Politicians, by and large, tend to be unscrupulous and corrupt the world over, nowhere more so than in Italy. It has been politically one of the most unstable countries in the world, having changed governments almost as many times in the past seventy years. Yet, it continues to prosper and its GDP today is greater than that of Russia! It was the same with France in the years following World War II when governments played musical chairs on yearly basis or less.
What makes the difference in their case is that the civil administration and judiciary act independently. The day-to-day working of the country remains unaffected and continues to run smoothly and efficiently regardless of who is in power. If there is a political crisis, its magnitude and impact is limited and easily contained. Running a country is above all else a management and administrative issue at every level that has to be handled by trained and experienced professionals and cannot be left in the hands of political hacks.
It was more or less the same in Pakistan until the civil service and judiciary were politicized and rendered subservient to those in power. Standards in the services declined and inefficiency, corruption and favoritism became rampant. Their role has changed from service of the people to service of the man at the top. In the absence of any organized, resolute and effective protest, institutions became self-serving and things went from bad to worse.
Who is responsible?
Without going into details, if there has been a failure in Pakistan, much of the responsibility rests with the people themselves who have not played their part in protecting their rights. Most of the issues lie predominantly within their pale and not that of the politicians alone who are mostly in it only for themselves. Others that do not can also be directly or indirectly influenced by them.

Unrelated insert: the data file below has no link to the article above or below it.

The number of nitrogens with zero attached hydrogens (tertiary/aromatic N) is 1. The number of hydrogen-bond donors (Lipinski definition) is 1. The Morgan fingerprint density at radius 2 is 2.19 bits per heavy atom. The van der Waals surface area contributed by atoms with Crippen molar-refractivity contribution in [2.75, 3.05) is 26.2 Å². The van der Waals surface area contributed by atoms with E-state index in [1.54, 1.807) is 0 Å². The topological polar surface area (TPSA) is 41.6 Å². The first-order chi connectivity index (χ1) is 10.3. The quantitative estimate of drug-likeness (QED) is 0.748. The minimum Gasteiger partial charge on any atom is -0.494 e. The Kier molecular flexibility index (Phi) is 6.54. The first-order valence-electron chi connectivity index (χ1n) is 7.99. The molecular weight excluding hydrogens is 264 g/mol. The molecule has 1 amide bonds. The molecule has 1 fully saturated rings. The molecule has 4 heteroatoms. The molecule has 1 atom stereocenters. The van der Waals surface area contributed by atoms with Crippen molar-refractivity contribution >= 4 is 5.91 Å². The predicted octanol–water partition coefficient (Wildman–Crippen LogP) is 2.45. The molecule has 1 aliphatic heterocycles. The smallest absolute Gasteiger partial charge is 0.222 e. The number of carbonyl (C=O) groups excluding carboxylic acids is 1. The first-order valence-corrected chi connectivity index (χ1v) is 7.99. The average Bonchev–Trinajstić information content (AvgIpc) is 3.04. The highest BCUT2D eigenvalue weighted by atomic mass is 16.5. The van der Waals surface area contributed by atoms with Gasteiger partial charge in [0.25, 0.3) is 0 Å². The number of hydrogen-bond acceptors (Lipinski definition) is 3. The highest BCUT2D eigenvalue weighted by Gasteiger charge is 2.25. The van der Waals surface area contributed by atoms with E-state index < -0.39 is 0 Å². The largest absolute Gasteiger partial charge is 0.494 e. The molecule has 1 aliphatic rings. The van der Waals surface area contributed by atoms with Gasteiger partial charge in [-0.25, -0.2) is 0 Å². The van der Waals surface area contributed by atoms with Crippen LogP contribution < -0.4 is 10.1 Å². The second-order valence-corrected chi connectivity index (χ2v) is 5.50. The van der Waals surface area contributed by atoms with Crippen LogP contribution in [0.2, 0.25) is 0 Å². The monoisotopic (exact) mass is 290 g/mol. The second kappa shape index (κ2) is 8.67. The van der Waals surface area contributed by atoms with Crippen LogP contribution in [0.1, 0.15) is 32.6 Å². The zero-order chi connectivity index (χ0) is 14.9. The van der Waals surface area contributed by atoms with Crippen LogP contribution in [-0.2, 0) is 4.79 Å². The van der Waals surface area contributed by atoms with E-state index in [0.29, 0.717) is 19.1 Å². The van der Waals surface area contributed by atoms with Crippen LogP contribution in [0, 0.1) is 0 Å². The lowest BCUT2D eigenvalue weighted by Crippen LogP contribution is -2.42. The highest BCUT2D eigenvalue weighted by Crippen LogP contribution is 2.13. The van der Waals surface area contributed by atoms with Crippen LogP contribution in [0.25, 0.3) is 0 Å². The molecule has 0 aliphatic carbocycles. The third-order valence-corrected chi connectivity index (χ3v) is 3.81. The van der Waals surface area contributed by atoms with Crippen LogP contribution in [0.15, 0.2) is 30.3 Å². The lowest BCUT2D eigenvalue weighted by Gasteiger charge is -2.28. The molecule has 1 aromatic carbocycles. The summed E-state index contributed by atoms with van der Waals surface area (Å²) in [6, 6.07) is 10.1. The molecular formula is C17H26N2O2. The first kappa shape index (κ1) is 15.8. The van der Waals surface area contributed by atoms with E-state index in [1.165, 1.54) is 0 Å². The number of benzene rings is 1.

There is legitimate concern about corruption among government officials
We don’t have to accept it as a fact of life and live with it. The people who indulge in it do not come from some alien planet. They are someone’s father, uncle, brother, husband, cousin, friend, neighbor or are related in some other way. It will make a world of difference if we, as individuals, make a point of disapproving, disowning and reporting on such people but we don’t.
If our politicians are corrupt and ineffective it is because there is little accountability. It is naive to expect these people to police themselves. The voters could form committees to monitor the activities of their representatives — their conduct, attendance in the assembly, how they vote, what they achieve for the constituents, etc. and publicise it to shame them.
The lack of literacy and poor quality of education in schools and colleges is a serious issue. In the ultimate analysis, whatever happens, is linked to it in some way. If each literate person were to teach an illiterate one for a year, it is possible to virtually eliminate illiteracy in five or six years. Similarly, volunteers could take it upon themselves to help out in schools and colleges in their localities. There are scores of other fields such as medicine, sports, arts, hobbies, etc. where help could be easily provided.